|Peripherin is a subunit of peripheral nerve neurofilaments: implications for differential vulnerability of CNS and peripheral nervous system axons|
Aidong Yuan 1 , Takahiro Sasaki, Asok Kumar, Corrinne M Peterhoff, Mala V Rao, Ronald K Liem, Jean-Pierre Julien, Ralph A Nixon
Peripherin, a neuronal intermediate filament protein implicated in neurodegenerative disease, coexists with the neurofilament triplet proteins [neurofilament light (NFL), medium (NFM), and heavy (NFH) chain] but has an unknown function. The earlier peak expression of peripherin than the triplet during brain development and its ability to form homopolymers, unlike the triplet, which are obligate heteropolymers, have supported a widely held view that peripherin and neurofilament triplets form separate filament systems. However, here, we demonstrate that, despite a postnatal decline in expression, peripherin is as abundant as the triplet in the adult PNS and exists in a relatively fixed stoichiometry with these subunits. Peripherin exhibits a distribution pattern identical to those of triplet proteins in sciatic axons and colocalizes with NFL on single neurofilaments by immunogold electron microscopy. Peripherin also coassembles into a single network of filaments containing NFL, NFM, and NFH with and without α-internexin in quadruple- or quintuple-transfected SW13vim(-) cells. Genetically deleting NFL in mice dramatically reduces peripherin content in sciatic axons. Moreover, peripherin mutations has been shown to disrupt the neurofilament network in transfected SW13vim(-) cells. These data show that peripherin and the neurofilament proteins are functionally interdependent. The results strongly support the view that, rather than forming an independent structure, peripherin is a subunit of neurofilaments in the adult PNS. Our findings provide a basis for its close relationship with neurofilaments in PNS diseases associated with neurofilament accumulation.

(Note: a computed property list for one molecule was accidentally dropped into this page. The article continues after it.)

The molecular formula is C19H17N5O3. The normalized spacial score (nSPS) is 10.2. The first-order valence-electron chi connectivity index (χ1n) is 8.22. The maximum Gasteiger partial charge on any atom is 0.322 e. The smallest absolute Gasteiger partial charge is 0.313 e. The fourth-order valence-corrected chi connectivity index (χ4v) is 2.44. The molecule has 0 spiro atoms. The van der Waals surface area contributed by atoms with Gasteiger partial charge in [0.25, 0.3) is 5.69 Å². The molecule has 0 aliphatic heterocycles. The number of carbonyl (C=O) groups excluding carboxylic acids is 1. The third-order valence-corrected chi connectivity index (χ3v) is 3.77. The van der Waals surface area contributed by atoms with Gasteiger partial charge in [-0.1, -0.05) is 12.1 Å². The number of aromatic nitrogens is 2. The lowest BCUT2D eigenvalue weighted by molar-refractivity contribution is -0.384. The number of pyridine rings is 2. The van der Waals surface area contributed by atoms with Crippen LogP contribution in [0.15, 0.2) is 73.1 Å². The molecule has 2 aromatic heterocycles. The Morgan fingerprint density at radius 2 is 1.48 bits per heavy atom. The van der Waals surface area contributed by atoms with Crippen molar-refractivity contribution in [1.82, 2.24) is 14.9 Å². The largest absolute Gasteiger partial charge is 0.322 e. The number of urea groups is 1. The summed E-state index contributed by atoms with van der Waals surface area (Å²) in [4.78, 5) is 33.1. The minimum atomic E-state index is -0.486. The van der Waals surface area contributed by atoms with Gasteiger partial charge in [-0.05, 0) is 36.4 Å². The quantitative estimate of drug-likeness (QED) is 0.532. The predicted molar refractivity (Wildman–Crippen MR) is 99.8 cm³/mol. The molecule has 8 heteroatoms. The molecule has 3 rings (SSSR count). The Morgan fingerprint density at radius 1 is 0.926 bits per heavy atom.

|Spatial and temporal requirements for sonic hedgehog in the regulation of thalamic interneuron identity.|
Jeong, Yongsu, et al.
Development, 138: 531-41 (2011)